Tony Kgoroge believes the acting industry will flourish when 'exploitation' stops
"The more you exploit people, the more you take away from greatness because people get bitter," said Tony.
South African actors are finally getting a chance to stand up for their rights and actor Tony Kgoroge has shared his thoughts on what it would take to make the industry thrive to its full potential.
"There is something that we are lacking in terms of lifting the talent we have to the highest high. There is a science to telling stories but it rests greatly on people.
"There are a lot people that contribute towards making these stories great, but they are not taken care of. The whole food chain needs to be taken care of and more than anything they need to be protected by labour laws and policies and so on. The more you exploit people, the more you take away from greatness because people get bitter. When they get bitter then you lose talent. Artists deserve to have rights that stick up for them too."
Tony used Nigeria's Nollywood as an example, saying despite not having the budget and the infrastructure they still managed to compete successfully on the global stage for a share in the market.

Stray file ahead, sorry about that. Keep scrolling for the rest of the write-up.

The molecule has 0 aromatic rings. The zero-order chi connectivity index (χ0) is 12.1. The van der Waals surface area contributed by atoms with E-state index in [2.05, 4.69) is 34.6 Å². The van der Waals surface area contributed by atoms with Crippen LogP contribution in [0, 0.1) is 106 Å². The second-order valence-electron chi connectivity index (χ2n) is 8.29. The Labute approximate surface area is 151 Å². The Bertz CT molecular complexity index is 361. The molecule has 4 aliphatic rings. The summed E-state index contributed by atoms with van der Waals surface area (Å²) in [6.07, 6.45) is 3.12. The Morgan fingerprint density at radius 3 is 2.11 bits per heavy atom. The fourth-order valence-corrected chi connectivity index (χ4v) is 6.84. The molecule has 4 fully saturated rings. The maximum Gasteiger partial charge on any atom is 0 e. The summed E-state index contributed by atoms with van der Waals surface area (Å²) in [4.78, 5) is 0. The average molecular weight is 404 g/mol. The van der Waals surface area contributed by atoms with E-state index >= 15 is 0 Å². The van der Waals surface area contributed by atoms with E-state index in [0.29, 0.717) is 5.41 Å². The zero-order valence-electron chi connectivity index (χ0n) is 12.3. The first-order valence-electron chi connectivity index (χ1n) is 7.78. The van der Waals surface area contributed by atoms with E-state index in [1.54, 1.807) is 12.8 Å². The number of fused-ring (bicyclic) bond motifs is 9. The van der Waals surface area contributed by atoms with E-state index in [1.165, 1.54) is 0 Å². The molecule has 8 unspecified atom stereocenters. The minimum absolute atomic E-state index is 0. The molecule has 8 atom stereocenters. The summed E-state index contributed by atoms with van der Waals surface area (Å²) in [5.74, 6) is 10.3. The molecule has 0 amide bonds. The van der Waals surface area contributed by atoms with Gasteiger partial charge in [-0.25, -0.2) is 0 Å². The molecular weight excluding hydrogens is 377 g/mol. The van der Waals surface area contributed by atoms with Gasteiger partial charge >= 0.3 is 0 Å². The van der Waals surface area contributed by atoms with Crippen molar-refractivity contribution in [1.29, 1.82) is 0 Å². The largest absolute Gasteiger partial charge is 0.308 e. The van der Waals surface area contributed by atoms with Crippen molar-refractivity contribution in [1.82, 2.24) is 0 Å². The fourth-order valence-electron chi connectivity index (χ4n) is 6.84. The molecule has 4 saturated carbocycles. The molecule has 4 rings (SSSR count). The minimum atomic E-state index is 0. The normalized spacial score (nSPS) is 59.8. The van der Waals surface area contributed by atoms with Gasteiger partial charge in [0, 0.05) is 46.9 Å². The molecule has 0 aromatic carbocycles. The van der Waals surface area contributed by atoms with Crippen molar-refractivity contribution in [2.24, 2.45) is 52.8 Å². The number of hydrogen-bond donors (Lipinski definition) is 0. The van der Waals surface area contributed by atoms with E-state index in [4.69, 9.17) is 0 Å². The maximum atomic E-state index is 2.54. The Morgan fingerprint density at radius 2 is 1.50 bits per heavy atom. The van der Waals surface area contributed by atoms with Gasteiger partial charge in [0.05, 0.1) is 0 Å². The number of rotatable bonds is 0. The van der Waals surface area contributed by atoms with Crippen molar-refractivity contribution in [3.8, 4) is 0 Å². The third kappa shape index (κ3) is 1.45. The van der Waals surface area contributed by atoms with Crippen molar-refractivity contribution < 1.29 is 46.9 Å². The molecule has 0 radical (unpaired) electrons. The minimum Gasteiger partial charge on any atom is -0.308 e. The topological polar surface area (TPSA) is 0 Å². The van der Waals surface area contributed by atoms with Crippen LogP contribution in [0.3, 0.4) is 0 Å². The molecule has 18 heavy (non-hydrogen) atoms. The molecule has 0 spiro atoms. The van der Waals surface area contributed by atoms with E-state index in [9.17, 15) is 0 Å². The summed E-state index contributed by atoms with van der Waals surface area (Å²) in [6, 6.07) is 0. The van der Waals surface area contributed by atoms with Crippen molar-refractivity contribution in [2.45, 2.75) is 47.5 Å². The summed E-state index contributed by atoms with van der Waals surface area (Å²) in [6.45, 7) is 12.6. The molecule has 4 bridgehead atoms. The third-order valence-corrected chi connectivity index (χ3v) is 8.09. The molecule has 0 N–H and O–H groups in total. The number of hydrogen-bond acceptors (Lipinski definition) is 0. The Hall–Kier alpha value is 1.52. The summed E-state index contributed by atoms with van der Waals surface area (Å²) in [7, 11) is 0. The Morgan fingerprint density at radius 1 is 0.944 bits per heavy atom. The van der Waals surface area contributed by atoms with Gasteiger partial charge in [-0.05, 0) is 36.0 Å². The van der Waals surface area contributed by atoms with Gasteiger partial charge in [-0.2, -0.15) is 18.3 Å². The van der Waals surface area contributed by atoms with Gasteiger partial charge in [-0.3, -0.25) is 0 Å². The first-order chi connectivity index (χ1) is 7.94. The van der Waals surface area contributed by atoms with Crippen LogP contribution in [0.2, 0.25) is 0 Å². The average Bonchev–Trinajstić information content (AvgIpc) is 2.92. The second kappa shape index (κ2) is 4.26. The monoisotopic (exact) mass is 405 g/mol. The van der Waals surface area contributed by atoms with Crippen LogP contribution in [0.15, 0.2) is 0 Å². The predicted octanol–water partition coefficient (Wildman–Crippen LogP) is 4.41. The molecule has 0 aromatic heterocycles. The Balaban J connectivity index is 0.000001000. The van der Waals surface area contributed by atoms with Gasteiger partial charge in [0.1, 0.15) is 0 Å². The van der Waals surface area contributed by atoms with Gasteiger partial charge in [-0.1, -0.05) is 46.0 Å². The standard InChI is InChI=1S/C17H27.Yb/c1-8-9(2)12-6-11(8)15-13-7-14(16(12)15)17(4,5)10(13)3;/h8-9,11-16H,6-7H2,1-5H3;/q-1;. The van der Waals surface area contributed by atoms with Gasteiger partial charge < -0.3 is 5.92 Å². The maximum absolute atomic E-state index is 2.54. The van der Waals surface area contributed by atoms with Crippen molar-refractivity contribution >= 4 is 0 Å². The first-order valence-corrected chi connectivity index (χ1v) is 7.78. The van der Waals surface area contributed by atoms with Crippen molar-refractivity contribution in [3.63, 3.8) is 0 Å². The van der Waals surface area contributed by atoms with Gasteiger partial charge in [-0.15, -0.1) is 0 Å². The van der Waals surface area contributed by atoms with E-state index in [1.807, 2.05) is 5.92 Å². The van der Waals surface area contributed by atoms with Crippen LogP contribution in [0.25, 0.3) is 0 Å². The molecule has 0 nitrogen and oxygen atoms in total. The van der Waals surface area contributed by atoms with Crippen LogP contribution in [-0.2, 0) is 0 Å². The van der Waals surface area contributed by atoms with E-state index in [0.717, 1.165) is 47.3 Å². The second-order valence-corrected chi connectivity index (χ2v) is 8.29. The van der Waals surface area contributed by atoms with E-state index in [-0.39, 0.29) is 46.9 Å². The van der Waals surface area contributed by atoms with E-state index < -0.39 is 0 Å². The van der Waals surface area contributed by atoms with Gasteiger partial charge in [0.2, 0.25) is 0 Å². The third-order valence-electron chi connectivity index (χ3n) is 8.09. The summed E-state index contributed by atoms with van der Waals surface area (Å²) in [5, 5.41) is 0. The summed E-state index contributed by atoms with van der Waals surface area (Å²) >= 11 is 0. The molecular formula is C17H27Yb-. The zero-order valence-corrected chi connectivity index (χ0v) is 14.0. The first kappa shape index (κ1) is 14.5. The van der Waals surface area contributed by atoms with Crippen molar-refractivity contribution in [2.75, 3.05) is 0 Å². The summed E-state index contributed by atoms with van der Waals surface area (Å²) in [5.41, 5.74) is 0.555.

"We have great storytellers and great talent in SA. What we are struggling with is how then do we sell the story and how to make sure that the people that tell the story get what is due to them. If we have all these talent how come we can't pitch these talent on the world stage?"
The actor who has recently taken on the role of Ngcolosi on Imbewu explained the major differences he's seen while working on productions overseas as compared to here at home.
"We are way far apart with the rest of the world. In that for example the international filmmakers and actors have bigger budgets and time. Time to work on their characters. What I realised with local ones there's really no time. It's a sausage factory. The other thing is when you look at the situation from outside you don't really grasp how real it is and how everything really works. Hence our plights are often ignored because people don't understand."
Tony has also written and directed episodes on Muvhango for example amongst many other projects. He said he loved being both behind and in front of the camera.
"For me, I appreciate all aspects of telling a story from the creation to the business of it. The business of selling that story and making it worthy of the world stage as well. That for me is the most interesting and challenging part of telling a story and gives me such a rush when accomplished. There's also so much strong talent behind the scenes. We have great talent."